It’s been nearly three years since we used this design in our first¬†Weave-Along (WAL) on the Facebook Pin Loom Weaving Support Group. I should say it’s been bothering me ever since, but it wasn’t. However, it bothered several others at the time of the WAL—people who were good at spotting oddities in weaving designs. My squares were so obscure looking that I didn’t notice the inconsistencies. (See original Loomette pattern diagram at bottom of this post.)

Loomette Sunken Square, corrected version, front

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While sorting through old patterns—some rejected—I ran across an abandoned project and an unusual-looking pattern. I consulted my notebook and then my printed copy of Weave-It Magic Squares. Looks like I asked, “What if…?” on the “Plain and Fancy” pattern. Mine isn’t a perfect square, and I’ve crocheted around the border, but I thought I’d share it here in case anyone is interested.

Notes, notes, notes

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I received a request for clarification on how to make the Loomette afghan called The Charleston. The afghan is found on the eloomanation website in the book titled “The Loomette Handbook—New Weaves, Vogues and Suggestions” (1938). The Charleston is pictured on the cover; instructions are found on p 27 and 35. Unfortunately, there are no assembly instructions and no explanations for which squares go where. Without actually attempting to assemble the concoction myself, I don’t know how helpful I can be…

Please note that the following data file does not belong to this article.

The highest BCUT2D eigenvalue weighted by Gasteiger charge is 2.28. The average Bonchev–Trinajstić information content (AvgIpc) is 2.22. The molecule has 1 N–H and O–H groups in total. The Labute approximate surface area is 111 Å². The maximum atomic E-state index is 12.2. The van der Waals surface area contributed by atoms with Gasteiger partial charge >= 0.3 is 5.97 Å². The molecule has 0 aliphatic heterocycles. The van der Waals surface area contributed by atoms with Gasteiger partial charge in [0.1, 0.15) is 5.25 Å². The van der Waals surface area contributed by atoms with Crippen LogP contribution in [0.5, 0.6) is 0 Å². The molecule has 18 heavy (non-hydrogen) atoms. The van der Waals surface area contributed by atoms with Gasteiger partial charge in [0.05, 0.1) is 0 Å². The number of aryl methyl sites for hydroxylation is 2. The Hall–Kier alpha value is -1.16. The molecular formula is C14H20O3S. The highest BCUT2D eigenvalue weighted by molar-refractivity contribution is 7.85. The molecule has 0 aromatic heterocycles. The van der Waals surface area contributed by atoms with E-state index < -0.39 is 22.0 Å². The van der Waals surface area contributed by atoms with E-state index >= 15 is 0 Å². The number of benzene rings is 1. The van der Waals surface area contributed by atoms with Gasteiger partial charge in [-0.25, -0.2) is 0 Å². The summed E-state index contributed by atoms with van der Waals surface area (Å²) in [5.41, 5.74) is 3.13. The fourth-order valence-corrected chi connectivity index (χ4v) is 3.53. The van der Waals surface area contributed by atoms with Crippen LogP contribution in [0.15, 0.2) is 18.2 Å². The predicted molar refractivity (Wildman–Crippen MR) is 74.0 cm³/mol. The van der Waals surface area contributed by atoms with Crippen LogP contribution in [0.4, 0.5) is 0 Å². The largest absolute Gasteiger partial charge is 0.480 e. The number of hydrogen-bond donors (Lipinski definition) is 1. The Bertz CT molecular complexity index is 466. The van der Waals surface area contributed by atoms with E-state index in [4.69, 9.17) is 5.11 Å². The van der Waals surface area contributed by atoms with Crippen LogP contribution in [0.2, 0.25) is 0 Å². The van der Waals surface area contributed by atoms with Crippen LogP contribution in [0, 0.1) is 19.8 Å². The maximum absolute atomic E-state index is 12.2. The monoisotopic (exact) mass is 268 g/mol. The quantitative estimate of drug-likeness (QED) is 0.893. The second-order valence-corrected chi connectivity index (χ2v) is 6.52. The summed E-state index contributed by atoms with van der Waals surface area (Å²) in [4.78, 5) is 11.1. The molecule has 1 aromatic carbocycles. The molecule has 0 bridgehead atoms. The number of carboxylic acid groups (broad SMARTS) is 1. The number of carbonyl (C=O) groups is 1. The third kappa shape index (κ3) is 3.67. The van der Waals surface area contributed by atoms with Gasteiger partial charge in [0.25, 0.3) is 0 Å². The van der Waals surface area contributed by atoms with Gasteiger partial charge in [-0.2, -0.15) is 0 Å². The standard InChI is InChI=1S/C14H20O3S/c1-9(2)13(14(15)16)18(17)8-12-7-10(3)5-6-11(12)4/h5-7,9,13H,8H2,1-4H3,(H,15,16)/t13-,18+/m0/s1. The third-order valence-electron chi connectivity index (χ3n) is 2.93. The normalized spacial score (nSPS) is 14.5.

I hope it’s OK to use this modified version of the photo from the Loomette Handbook (see link above). It’s really helpful to be able to see the layout of the afghan.

The Charleston afghan on point

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This pattern was adapted from the Bucilla Dictionary of Magic-Loom Weaving Stitches, pattern 11. My version doesn’t look like the original, but that’s where I got the idea. The Bucilla Magic-Loom has 32 warps and 32 wefts (see this post for more information on the Bucilla Magic-Loom), so I had to trim out the extra warp and weft. This is what I came up with…

“Bucilla 11, modified, variation 1” shown here on the loom, front and back. Notice the extra long floats on the back of the square.

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